Woodland management in two Yorkshire Dales since the fifteenth century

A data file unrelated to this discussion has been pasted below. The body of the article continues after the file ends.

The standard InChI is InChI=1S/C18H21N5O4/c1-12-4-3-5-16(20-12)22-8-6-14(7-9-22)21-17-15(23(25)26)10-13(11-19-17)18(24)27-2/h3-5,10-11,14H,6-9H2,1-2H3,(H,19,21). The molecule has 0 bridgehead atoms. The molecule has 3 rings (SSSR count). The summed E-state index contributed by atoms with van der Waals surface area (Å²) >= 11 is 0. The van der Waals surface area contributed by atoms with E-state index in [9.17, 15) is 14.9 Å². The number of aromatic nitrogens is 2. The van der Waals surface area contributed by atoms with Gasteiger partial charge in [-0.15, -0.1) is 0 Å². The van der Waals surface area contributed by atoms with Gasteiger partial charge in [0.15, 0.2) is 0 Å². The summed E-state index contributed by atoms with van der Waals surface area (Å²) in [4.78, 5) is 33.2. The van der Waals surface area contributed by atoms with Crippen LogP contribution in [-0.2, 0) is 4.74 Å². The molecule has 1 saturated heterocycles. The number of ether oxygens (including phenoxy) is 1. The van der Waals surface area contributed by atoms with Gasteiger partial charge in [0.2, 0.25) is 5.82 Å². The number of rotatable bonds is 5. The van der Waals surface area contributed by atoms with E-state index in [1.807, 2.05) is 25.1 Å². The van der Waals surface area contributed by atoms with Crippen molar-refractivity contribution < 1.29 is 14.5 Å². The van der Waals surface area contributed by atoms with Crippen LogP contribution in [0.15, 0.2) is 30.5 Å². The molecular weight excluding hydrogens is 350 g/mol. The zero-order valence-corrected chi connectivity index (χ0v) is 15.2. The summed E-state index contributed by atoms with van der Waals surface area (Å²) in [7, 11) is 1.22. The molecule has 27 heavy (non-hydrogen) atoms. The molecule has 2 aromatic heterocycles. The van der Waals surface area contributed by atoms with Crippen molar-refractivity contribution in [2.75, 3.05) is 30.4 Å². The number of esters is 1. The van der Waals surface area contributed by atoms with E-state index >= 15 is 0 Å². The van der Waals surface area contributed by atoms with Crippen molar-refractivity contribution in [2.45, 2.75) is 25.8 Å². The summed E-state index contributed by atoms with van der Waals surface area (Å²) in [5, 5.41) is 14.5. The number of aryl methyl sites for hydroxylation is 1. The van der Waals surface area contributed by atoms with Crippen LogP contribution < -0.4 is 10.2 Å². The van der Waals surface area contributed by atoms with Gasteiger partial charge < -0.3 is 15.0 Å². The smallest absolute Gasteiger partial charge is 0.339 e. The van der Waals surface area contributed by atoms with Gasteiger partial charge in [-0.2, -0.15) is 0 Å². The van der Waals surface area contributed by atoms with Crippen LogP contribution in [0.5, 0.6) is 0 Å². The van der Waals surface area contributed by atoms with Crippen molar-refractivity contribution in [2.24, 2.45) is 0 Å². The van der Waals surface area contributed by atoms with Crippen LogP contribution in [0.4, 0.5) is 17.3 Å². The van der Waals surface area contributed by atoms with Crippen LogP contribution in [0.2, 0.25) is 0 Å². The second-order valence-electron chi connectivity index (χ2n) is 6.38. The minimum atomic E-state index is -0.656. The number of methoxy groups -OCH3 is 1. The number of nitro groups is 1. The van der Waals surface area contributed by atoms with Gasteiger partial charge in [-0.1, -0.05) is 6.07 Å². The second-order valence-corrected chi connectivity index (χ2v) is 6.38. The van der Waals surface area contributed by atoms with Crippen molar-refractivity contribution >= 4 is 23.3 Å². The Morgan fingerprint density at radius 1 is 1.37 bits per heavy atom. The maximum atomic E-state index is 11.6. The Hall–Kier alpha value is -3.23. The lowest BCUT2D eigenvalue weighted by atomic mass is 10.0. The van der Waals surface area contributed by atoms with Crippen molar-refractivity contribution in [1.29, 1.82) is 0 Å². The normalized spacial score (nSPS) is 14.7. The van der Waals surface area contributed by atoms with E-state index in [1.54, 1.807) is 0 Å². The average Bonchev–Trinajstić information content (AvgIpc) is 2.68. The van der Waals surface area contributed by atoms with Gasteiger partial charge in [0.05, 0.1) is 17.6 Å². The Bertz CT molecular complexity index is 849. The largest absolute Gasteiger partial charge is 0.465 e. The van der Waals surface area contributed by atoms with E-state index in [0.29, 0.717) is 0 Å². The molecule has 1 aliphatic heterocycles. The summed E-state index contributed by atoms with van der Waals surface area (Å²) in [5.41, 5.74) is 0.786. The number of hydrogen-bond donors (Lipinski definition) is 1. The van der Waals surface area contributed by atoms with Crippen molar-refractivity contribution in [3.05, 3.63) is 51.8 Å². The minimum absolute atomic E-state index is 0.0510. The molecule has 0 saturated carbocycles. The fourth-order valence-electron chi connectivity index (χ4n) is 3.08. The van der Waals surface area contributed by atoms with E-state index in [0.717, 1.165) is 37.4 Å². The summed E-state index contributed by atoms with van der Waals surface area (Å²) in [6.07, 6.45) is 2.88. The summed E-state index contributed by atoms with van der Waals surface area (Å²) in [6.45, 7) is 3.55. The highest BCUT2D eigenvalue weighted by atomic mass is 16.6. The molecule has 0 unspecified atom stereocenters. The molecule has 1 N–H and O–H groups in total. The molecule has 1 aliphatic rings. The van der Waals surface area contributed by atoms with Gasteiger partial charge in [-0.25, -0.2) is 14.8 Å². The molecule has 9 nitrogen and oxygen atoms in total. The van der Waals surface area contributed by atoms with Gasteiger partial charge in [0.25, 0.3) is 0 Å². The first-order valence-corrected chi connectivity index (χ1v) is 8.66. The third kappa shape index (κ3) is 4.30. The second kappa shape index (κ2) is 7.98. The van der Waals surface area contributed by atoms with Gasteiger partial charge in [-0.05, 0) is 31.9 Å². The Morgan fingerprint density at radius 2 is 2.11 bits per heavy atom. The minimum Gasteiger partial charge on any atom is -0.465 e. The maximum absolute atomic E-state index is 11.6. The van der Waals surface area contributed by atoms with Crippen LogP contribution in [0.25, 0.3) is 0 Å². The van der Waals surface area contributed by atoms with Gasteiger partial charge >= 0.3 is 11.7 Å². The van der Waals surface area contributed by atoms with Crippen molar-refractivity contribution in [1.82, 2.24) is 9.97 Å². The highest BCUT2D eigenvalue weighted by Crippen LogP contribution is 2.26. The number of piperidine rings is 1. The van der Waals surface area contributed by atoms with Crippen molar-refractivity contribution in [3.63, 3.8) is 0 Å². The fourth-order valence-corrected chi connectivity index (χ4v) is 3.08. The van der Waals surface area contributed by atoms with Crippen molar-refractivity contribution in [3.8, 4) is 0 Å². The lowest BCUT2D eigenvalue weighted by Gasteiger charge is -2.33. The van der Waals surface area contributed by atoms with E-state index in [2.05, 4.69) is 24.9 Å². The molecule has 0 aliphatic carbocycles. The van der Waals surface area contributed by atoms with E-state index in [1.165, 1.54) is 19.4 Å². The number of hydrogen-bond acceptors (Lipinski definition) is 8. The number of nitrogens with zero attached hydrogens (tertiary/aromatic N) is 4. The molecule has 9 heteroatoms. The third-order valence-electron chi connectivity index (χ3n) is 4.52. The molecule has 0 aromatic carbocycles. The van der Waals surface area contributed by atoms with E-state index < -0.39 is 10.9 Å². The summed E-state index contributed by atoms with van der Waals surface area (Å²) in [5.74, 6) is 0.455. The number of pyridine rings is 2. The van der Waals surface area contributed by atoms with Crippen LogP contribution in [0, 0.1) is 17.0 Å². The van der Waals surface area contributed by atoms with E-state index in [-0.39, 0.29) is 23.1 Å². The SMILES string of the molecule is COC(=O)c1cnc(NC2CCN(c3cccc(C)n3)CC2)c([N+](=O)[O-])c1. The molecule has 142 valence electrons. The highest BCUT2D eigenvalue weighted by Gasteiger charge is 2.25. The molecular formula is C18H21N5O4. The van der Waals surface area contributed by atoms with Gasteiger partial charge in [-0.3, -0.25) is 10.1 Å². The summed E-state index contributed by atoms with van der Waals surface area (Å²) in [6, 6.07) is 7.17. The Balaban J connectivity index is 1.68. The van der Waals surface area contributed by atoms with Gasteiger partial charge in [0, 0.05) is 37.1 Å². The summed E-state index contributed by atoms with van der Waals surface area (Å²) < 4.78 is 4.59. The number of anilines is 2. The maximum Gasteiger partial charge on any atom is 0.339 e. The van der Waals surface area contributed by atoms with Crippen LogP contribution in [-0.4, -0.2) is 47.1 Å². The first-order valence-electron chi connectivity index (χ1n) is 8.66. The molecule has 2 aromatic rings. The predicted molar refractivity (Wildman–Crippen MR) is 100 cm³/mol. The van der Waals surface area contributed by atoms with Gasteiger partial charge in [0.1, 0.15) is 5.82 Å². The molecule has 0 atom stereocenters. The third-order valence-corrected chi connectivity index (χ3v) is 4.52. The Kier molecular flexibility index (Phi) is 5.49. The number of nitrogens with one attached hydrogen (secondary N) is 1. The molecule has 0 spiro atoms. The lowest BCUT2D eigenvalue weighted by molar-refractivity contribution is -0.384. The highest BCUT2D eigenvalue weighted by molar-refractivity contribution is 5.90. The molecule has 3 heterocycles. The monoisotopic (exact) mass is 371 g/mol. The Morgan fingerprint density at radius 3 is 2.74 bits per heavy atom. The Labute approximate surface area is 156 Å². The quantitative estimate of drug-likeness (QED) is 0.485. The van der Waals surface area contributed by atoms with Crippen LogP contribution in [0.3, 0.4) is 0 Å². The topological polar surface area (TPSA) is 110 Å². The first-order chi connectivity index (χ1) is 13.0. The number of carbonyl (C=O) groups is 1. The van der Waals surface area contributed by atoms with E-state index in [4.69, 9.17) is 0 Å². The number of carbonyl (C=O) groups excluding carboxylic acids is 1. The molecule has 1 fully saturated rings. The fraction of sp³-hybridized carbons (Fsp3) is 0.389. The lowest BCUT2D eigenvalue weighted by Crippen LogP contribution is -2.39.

This study exammes the woodland management traditions practised In Nidderdale and Wensleydale since the 15th century to evaluate the role of woodland management as an influential factor in determining the survival of woodland in the landscape. It has found that in these two Dales, woodland management practices were a function of the distinct land-use frameworks created by monastic (Nidderdale) or seigneurial (W ensleydale) tenure. In Nidderdale, coppice woodland predominated over wood pasture to meet the requirements of the mineral-smelting activities of Fountains Abbey, whereas in Wensleydale a different form of land-use consisting of deer parks and stinted grazing pastures featured more wood pasture than coppice. Within these frameworks the function of woodland was either as a source of raw materials, or as an environment for hunting. Woodland was a resource to which the landless rural population had little access and few rights. In consequence, domestic fuel and small wood was sourced from commonland and the hedgerows that characterised parts of Nidderdale and midWensleydale prior to the Parliamentary Enclosures. During the time period covered by this research, there was, in Nidderdale, a gradual transition from the intensive coppice regimes of Fountains Abbey, to the amenity and plantation forestry enterprises of the Ingilby Estate. By contrast, in Wensleydale, the remodelling of parklandderived wood pasture into plantation forestry on the Bolton Estate occurred within the space of a few years during the late 18th century. The characteristics of woodland are related to past management, and management is a function of the outputs, or end-uses of woodland. Thus the extensive semi-natural woods that characterised a large extent of Nidderdale, prior to their conversion to coniferous plantations, were the product of a coppice management regime whose purpose was to produce charcoal or kiln-dried wood, whereas many woods in Wensleydale were primarily planted for timber production. The conclusion of this research is that it is the combination of end-uses and land tenure that characterises woodland and determines its continuity in the landscape rather than the form of woodland management employed.